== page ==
Closed data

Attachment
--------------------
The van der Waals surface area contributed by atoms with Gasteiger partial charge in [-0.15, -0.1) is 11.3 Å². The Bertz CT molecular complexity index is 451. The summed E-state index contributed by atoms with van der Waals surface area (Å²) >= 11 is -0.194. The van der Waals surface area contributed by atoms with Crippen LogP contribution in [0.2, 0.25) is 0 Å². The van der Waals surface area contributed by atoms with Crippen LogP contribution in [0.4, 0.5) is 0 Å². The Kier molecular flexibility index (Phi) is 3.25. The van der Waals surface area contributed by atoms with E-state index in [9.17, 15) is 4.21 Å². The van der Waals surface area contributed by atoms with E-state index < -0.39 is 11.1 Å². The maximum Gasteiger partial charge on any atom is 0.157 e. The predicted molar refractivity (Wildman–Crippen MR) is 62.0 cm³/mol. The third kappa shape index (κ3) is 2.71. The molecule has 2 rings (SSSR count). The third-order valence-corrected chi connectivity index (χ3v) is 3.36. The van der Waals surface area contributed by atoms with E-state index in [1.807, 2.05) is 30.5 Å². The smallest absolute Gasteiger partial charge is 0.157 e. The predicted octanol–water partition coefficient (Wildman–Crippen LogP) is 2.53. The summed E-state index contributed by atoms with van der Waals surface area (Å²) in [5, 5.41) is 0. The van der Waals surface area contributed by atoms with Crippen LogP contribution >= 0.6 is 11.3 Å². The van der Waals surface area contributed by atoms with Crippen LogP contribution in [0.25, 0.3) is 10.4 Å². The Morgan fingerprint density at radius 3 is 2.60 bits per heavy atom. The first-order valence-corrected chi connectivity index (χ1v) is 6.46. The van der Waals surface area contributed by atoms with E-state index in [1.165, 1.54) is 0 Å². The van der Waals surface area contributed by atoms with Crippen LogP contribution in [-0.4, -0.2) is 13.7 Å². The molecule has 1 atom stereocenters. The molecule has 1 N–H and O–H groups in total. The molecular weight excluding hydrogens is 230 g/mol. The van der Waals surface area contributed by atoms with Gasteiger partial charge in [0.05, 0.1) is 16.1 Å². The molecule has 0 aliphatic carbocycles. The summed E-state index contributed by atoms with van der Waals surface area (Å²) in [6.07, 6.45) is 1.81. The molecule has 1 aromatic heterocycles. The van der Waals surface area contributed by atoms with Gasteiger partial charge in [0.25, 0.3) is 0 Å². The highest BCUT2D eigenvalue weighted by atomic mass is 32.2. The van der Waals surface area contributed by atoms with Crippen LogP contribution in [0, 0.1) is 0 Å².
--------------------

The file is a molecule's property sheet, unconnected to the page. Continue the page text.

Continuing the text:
Several mechanisms restrict access to or reuse of data. They include: making data available for a charge. compilation in databases or websites to which only registered members or customers can have access. use of a proprietary or closed technology or encryption which creates a barrier for access. copyright forbidding (or obfuscating) re-use of the data. license forbidding (or obfuscating) re-use of the data (such as share-alike[citation needed] or non-commercial) patent forbidding re-use of the data (for example the 3-dimensional coordinates of some experimental protein structures have been patented) restriction of robots to websites, with preference to certain search engines aggregating factual data into "databases" which may be covered by "database rights" or "database directives" (e.g. Directive on the legal protection of databases) time-limited access to resources such as e-journals (which on traditional print were available to the purchaser indefinitely) webstacles, or the provision of single data points as opposed to tabular queries or bulk downloads of data sets. political, commercial or legal pressure on the activity of organisations providing Open Data (for example the American Chemical Society lobbied the US Congress to limit funding to the National Institutes of Health for its Open PubChem data. The Directive 96/9/EC of the European Parliament and of the Council of 11 March 1996 on the legal protection of databases is a European Union directive in the field of copyright law, made under the internal market provisions of the Treaty of Rome. It harmonizes the treatment of databases under copyright law, and creates a new sui generis right for the creators of databases which do not qualify for copyright.Definition of database Article 1(2) defines a database as "a collection of independent works, data or other materials arranged in a systematic or methodical way and individually accessible by electronic or other means". Non-electronic databases are also covered (para. 14 of the preamble). Any computer program used to create the database is not included (para. 23 of the preamble). Copyright protection of software is governed by Directive 91/250/EEC. Copyright protection is not available for databases which aim to be "complete", that is where the entries are selected by objective criteria: these are covered by sui generis database rights. While copyright protects the creativity of an author, database rights specifically protect the "qualitatively and/or quantitatively [a] substantial investment in either the obtaining, verification or presentation of the contents": if there has not been substantial investment (which need not be financial), the database will not be protected [Art. 7(1)]. Database rights are held in the first instance by the person or corporation which made the substantial investment, so long as: the person is a national or domiciliary of a Member State or the corporation is formed according to the laws of a Member State and has its registered office or principal place of business within the European Union. Article 11(3) provides for the negotiation of treaties to ensure reciprocal treatment outside the EU: as of 2006, no such treaty exists.